Dunn was New York’s #19 overall pick in 2016, but given the value the Mets are getting back, it probably counts as “prospect hugging” to object to his inclusion in the deal. Listed at 6’2”, 185 lbs., he should contribute in the big leagues: some scouts see him as a #3 or 4 starter, others see him coming out of the ‘pen late in games. Dunn has a live arm and a good slider—105 Ks in 90 innings at AA this year were promising, while a 4.22 ERA and 1.36 WHIP at 23 years old warrant some concern.

Fans of New York’s end of the deal stress that it’s now or never for a team that has Zack Wheeler for just 1 more season, Jacob deGrom for 2, and Noah Syndergaard and Steven Matz for 3. I agree—the Mets need to go for it while they have a rotation this talented. My reservation is that if you’re going to give up your highest upside prospect, someone you committed to with the #6 overall pick after thousands of hours of draft prep, you typically expect to get back a valuable young starter or position player, ideally with All-Star upside.

Two examples from last year are Gerrit Cole and Christian Yelich. The Mets are giving up more for a premier reliever and a valuable-but-costly veteran infielder than Houston did for one of baseball’s best starters, who made only $7 million last season (the ‘Stros sent Joe Musgrove, Michael Feliz, Colin Moran, and Jason Martin to Pittsburgh). And given Monte Harrison’s and Lewis Brinson’s struggles for the Marlins, Miami’s haul for Yelich, a proven All-Star at the time signed below market value, might have been worse than what Seattle is getting here (Milwaukee also sent Isan Diaz and Jordan Yamamoto to MIA). Obviously, the Cole and Yelich trades worked out as well as they possibly could have for Houston and Milwaukee, but even at the time, we knew these two players had superstar upside. The Mets’ best case scenario here still doesn’t get them a Cy Young or MVP caliber player, and unlike Houston, the Mets are ALSO sacrificing $70 million in free agent budget.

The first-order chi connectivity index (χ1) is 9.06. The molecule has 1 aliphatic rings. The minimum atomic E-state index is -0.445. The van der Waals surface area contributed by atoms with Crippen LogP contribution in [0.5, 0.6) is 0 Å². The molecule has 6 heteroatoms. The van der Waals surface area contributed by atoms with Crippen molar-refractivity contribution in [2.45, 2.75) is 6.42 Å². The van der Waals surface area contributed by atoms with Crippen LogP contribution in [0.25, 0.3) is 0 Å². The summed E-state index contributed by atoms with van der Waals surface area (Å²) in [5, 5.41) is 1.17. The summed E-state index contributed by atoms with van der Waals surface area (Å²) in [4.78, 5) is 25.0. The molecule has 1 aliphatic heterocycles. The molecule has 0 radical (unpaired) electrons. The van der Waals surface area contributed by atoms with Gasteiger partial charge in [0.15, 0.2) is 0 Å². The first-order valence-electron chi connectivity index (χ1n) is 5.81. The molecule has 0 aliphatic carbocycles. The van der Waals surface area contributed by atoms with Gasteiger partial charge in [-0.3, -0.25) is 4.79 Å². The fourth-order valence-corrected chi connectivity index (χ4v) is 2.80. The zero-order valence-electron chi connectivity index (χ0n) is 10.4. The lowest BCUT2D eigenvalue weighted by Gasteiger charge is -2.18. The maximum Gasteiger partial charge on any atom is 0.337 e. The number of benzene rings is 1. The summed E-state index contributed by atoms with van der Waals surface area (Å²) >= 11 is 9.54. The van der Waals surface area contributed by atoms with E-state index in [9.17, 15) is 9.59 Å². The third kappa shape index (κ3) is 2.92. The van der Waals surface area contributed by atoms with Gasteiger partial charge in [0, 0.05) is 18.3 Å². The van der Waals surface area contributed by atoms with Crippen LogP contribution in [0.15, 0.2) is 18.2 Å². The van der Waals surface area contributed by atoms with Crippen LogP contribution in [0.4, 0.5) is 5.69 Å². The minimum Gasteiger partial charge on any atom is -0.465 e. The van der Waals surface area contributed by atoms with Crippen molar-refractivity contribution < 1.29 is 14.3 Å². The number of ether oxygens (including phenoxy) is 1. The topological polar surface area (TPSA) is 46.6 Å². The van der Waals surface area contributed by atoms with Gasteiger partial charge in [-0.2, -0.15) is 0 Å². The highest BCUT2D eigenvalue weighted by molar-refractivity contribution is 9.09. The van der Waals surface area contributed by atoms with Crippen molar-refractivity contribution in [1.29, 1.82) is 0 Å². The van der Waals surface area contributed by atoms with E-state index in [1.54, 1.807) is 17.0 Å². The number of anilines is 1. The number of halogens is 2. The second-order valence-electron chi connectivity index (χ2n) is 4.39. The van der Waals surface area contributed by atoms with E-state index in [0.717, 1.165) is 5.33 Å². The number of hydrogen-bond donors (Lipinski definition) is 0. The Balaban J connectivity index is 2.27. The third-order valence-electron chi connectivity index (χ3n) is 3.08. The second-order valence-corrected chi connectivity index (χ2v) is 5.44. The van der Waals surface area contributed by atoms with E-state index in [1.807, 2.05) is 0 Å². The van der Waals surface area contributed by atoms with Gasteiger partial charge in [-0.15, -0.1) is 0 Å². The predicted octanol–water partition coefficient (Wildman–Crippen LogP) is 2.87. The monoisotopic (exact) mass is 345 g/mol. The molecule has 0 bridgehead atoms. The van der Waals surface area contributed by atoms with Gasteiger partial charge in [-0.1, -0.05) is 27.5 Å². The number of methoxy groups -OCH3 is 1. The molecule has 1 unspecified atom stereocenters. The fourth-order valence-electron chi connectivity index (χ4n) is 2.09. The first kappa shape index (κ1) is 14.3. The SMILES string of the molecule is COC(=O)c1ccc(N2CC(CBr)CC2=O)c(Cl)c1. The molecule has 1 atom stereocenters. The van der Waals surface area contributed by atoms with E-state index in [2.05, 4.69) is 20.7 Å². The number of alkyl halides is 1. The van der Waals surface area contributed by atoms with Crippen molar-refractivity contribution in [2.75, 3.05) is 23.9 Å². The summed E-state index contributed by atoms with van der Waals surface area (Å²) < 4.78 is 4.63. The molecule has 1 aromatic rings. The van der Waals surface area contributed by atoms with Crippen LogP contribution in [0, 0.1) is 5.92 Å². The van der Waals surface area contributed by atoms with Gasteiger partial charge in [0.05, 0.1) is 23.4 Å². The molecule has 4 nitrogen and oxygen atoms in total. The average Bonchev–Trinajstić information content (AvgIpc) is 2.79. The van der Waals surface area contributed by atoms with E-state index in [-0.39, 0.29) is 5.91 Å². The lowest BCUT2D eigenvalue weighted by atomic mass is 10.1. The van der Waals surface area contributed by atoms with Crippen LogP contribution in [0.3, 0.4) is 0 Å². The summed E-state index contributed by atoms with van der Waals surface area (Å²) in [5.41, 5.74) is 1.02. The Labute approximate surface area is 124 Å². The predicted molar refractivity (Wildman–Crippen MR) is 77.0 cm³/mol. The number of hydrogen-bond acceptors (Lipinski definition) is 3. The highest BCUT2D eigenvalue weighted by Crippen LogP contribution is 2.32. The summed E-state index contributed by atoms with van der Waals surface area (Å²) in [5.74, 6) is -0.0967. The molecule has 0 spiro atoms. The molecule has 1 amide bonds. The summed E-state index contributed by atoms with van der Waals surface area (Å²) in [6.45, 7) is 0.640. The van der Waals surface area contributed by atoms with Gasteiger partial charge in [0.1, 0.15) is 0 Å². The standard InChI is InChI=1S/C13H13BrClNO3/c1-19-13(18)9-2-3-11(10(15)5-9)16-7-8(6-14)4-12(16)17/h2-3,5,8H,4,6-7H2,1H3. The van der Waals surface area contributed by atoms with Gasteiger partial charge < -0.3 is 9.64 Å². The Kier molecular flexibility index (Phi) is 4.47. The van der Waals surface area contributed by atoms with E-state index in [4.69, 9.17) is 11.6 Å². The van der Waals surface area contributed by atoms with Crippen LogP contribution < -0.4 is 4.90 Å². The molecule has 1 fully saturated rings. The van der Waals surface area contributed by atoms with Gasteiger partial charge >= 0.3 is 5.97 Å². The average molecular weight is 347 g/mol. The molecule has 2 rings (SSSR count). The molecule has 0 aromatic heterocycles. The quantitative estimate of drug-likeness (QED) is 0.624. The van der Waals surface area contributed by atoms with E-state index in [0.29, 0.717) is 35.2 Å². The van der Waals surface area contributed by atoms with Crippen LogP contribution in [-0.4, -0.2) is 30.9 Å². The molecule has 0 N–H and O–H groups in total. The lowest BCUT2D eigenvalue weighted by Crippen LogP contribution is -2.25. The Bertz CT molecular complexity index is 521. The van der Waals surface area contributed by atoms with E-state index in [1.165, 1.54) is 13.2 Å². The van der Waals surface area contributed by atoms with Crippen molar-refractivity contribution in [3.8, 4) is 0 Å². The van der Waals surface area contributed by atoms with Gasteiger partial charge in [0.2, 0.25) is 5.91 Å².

Then again, it’s not uncommon for a team trading prospects for major league talent to take on significant salary. In fact, it’s customary. Yelich is obviously a younger, better player than Cano, but the Brewers still have to pay him real money—$58M over 5 years. The Yankees took on an outrageous contract while also giving up prospects when they absorbed 10 years and $260M of Giancarlo Stanton’s Marlins contract. And the struggles of Harrison and Brinson highlight the risks associated with what seem like “can’t miss” prospects. Lastly, while you expect to acquire a young starter or position player when you package multiple top 100 prospects, the Mets are getting TWO players, not one. Even if Diaz and Cano are 30% worse next year, a full season for Cano would mean we’re talking 6 combined WAR, which would be a terrific output for one young starter or hitter.

A skeptic might counter by emphasizing the irony of parting with Kelenic when New York’s best position players are left-handed outfielders that they took in the first round. The Mets selected Brandon Nimmo with the 13th pick in 2011 and Michael Conforto with the 10th pick in 2014; holding on to these excellent talents—for instance, keeping Nimmo out of their trade for Jay Bruce in 2016—has set them up to compete in 2019. Of course, Conforto was also a crucial piece to New York’s 2015 World Series team.

So, where are we? The Mets have made two highly valuable additions and suffered an acutely painful loss. Here is the key question: what were their other options? What avenues did new GM Brodie Van Wagenen have to improving his team’s infield and bullpen without losing Kelenic?

One strategy could have been ponying up 2 years, $45M with a player opt-out to beat Atlanta’s 1 year, $23M offer to Josh Donaldson—a 5 WAR player in 2017 before shoulder and recurring calf injuries ruined his 2018. That’s $25 million less than what the Mets will pay Cano, and Donaldson at 3rd with McNeil at 2nd could provide comparable value to Robbie at 2nd and McNeil at 3rd…if the 33-year-old Donaldson were to stay healthy. Of course, given how many Mets veterans have gone down with injuries, you can understand why they’d prefer Cano, who logged 150+ games for 11 straight seasons before suspension this year, to someone who’s only played 165 games the past two seasons. Talking heads love to criticize Cano for his seemingly effortless style, but guess what? It’s helped him stay healthy, whereas Donaldson’s all-out play has taken a toll on his body. And let’s not forget that while Cano will be 38 heading into year 3 of the contract, that doesn’t mean he’ll be worth ZERO dollars. Given how well his swing has aged, he might make up a good bit of that $25 million gap over years 3-5, when Donaldson would no longer be under contract.